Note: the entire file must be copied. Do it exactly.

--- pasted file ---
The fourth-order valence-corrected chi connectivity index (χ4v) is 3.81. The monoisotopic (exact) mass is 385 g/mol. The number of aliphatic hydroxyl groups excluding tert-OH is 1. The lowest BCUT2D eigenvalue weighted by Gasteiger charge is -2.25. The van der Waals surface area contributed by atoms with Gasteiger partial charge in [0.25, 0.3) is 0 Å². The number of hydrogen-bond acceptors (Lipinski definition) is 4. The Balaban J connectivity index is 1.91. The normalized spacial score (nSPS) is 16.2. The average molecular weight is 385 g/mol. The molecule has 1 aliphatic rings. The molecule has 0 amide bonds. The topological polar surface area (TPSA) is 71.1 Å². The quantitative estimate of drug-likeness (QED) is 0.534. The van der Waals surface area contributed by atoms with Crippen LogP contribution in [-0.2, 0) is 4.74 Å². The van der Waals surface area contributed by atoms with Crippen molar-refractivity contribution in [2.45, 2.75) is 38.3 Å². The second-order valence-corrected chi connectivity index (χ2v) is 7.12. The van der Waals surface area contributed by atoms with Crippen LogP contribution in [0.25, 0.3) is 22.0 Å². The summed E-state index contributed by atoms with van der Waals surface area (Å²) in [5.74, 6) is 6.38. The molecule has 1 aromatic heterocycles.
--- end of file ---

The fourth-order valence-corrected chi connectivity index (χ4v) is 3.81. The monoisotopic (exact) mass is 385 g/mol. The number of aliphatic hydroxyl groups excluding tert-OH is 1. The lowest BCUT2D eigenvalue weighted by Gasteiger charge is -2.25. The van der Waals surface area contributed by atoms with Gasteiger partial charge in [0.25, 0.3) is 0 Å². The number of hydrogen-bond acceptors (Lipinski definition) is 4. The Balaban J connectivity index is 1.91. The normalized spacial score (nSPS) is 16.2. The average molecular weight is 385 g/mol. The molecule has 1 aliphatic rings. The molecule has 0 amide bonds. The topological polar surface area (TPSA) is 71.1 Å². The quantitative estimate of drug-likeness (QED) is 0.534. The van der Waals surface area contributed by atoms with Crippen LogP contribution in [-0.2, 0) is 4.74 Å². The van der Waals surface area contributed by atoms with Crippen molar-refractivity contribution in [2.45, 2.75) is 38.3 Å². The second-order valence-corrected chi connectivity index (χ2v) is 7.12. The van der Waals surface area contributed by atoms with Crippen LogP contribution in [0.25, 0.3) is 22.0 Å². The summed E-state index contributed by atoms with van der Waals surface area (Å²) in [5.74, 6) is 6.38. The molecule has 1 aromatic heterocycles.